REV
It is simply not true to say a boat 10 yrs old was constructed using inferior methods...wood has been used forever. What is ok to say is there is a correct way to incorporate wood use & an incorrect way. Not fully encapsulating plywood stringers is an incorrect build method, 30 yrs ago or 30 minutes ago.

Ignore the facts if you like, but when I see mold growing between pieces of plywood core I fully understand it's a case of water intrusion into said core. Water intrusion isn't good in ANY core let alone a plywood core.

I'm sorry to break it to you, just because a person perceives GW to be a high quality product doesn't make it's truth...nor do all of the JD Power awards. All the JD Power awards tell me are GW has outstanding customer service & takes care of issues very well.

The facts are, GW uses basic polyester gelcoat vs vinylester gel, DCPD resin vs vinylester & roving vs knitted fabrics. Those raw materials are average at best. Sea Fox actually uses higher quality raw materials believe it or not.

I am in complete agreement about the poorly prepped painted glass. It's really a non-issue. However, if I were paying a couple hundred grand on a 360, I would expect a little higher attention to detail.

As far as respect, I respect all of those that I have worked with in the engineering department & the outstanding work they do. I cannot respect, however, a less than stellar finished product especially when I know they have the means to do better.
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Old 08-27-2009, 01:34 PM
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Fair enough RP, we'll just have to agree to disagree ... real nice talking/sparring with you though !! I sincerely mean that.

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Old 08-27-2009, 01:39 PM
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Fair enough RP, we'll just have to agree to disagree ... real nice talking/sparring with you though !! I sincerely mean that.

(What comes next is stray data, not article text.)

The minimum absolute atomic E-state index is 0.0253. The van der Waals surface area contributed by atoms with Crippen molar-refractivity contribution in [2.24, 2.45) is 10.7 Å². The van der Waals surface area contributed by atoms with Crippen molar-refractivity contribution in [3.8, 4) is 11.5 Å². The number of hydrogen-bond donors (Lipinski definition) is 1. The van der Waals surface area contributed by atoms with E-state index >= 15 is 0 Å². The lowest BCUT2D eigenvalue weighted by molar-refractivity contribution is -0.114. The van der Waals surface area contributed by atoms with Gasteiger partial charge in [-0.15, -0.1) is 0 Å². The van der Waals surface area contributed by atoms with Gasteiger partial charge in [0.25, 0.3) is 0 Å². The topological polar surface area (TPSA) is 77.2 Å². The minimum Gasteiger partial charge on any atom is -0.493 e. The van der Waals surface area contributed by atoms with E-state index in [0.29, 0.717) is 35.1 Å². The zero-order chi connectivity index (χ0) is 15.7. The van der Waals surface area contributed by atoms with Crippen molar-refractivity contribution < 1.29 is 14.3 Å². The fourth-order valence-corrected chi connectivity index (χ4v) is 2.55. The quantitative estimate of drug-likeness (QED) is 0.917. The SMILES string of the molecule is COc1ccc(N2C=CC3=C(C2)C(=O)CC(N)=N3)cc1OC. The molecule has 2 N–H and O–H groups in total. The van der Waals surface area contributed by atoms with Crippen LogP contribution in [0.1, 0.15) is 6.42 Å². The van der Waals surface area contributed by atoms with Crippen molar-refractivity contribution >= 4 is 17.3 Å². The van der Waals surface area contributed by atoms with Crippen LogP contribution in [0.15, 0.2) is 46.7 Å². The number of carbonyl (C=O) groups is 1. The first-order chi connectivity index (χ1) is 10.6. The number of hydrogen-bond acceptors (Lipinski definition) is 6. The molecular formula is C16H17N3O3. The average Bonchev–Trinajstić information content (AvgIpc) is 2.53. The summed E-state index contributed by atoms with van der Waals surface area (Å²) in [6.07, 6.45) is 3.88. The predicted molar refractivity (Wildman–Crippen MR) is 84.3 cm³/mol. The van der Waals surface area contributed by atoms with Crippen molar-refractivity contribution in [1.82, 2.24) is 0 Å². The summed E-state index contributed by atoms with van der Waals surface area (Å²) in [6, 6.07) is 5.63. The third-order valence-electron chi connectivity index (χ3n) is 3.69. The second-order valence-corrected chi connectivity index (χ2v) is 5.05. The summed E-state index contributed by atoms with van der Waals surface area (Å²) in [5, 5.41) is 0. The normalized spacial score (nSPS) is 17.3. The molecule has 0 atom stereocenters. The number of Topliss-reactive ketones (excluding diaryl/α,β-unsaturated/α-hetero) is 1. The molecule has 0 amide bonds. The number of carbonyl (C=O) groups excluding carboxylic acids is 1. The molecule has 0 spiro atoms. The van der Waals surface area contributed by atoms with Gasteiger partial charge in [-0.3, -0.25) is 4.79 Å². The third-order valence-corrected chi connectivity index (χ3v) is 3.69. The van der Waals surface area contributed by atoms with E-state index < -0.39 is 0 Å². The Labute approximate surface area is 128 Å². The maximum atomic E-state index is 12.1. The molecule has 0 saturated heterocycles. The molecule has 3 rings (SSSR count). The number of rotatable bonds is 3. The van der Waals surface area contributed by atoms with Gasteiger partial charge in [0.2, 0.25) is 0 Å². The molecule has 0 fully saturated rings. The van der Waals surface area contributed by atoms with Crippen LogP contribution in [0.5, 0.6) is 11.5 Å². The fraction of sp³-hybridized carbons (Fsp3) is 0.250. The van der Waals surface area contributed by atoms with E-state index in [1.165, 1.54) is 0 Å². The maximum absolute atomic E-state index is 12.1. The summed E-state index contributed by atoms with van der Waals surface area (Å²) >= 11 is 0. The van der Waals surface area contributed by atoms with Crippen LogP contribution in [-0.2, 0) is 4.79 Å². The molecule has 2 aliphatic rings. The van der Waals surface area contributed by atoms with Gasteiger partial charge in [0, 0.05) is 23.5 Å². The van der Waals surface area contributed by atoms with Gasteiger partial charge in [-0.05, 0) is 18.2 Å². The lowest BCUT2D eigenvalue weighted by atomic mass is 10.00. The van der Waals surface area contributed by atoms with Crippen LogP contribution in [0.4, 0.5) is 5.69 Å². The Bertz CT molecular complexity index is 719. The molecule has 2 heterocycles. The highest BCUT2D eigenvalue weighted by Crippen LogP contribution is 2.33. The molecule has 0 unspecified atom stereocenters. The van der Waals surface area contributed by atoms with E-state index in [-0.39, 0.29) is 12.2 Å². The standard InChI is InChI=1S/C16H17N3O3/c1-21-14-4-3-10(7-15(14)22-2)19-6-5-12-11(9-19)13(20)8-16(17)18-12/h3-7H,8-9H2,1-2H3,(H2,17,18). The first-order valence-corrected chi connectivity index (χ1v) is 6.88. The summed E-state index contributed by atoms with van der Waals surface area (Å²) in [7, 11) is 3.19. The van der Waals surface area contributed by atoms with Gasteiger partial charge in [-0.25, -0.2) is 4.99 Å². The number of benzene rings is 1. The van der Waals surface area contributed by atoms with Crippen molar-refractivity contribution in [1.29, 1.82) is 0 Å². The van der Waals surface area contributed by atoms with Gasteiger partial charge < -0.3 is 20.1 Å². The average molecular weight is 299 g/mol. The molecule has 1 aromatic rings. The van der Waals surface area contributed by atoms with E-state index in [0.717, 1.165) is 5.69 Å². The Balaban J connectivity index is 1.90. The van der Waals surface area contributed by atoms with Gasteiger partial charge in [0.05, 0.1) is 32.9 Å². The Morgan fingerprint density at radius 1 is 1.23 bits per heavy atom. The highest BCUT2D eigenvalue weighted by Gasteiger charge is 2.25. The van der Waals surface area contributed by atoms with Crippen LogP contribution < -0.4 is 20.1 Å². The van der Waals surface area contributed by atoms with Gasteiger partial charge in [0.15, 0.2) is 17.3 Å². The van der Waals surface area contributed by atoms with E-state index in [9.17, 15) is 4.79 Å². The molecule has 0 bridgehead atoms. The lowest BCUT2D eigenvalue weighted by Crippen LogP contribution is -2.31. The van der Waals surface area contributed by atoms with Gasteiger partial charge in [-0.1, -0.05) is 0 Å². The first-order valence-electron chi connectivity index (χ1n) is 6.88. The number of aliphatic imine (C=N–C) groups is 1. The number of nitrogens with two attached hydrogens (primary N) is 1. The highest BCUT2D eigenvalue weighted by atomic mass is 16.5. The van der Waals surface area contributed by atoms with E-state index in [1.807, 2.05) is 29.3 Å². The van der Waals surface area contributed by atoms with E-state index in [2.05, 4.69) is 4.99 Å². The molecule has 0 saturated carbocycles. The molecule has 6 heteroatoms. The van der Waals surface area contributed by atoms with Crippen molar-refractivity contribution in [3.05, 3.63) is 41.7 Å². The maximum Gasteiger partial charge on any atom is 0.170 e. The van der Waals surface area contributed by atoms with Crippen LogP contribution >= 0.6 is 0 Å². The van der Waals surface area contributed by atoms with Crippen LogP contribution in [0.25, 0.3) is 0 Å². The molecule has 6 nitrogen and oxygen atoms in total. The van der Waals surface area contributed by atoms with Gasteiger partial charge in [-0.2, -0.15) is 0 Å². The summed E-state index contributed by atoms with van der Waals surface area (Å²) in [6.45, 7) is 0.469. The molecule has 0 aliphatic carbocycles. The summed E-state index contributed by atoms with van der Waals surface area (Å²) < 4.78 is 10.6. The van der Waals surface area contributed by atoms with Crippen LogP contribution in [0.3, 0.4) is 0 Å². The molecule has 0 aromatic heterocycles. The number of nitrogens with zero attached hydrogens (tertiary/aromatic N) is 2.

REV
No worries! I never take it personally, as it's all in good fun!
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Old 08-27-2009, 02:08 PM
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I'll repeat ... virtually ANY boat 10 or so years old used practices that 'today' are frowned upon, which you would certainly expect due to evolving construction processes, techniques, and quality of materials. I also reiterate that at 12 years old that GW looked pretty good underneath, with or without the supposed 'problem' of the knots in the gas tank cover, which is a ludicrous complaint as far as I'm concerned. The same poster posted pics of a little flaking of the fiberglass under the gunnel ... another ludicrous complaint in a production boat. If you don't like or respect GW's, fine ... don't buy one, but to imply that they're not a far above average quality boat just makes a poster look uninformed.

REV
Guys sorry--but I'm gonna chime in. To assume that boat building practices of 10 years ago are frowned upon is simply uninformed. To a significant degree, the assumed forward evolution of boat building practices has in essence, been to reduce cost and weight, often to the detriment of quality and stoutness. Frankly, SOME of the boat building practices of the 60's and 70's were better than they are today, simply because they didn't fully understand FRP, and overbuilt to be safe.

And though I've been running my buddy's Grady for a number of years now, in addition to my own boat(s), the public's perception (due to Grady's strong marketing) that they are "a far above average quality boat" is IMHO, is truly misguided. Again, just my opinion. For those that really understand boat building, and quality, you cannot objectively state high quality is the Grady modus operandi. Their designs are well thought out, on the surface. But peel back the veneers (sic), and the engineering/manufacturing speak for themselves.
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Old 08-28-2009, 10:49 PM
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Some one in this thread said that Grady screws the top plate/deck to the bottom deck--is that for real?

I always thought a Grady was a good boat and still do but the creme colored gell coats is so 70s.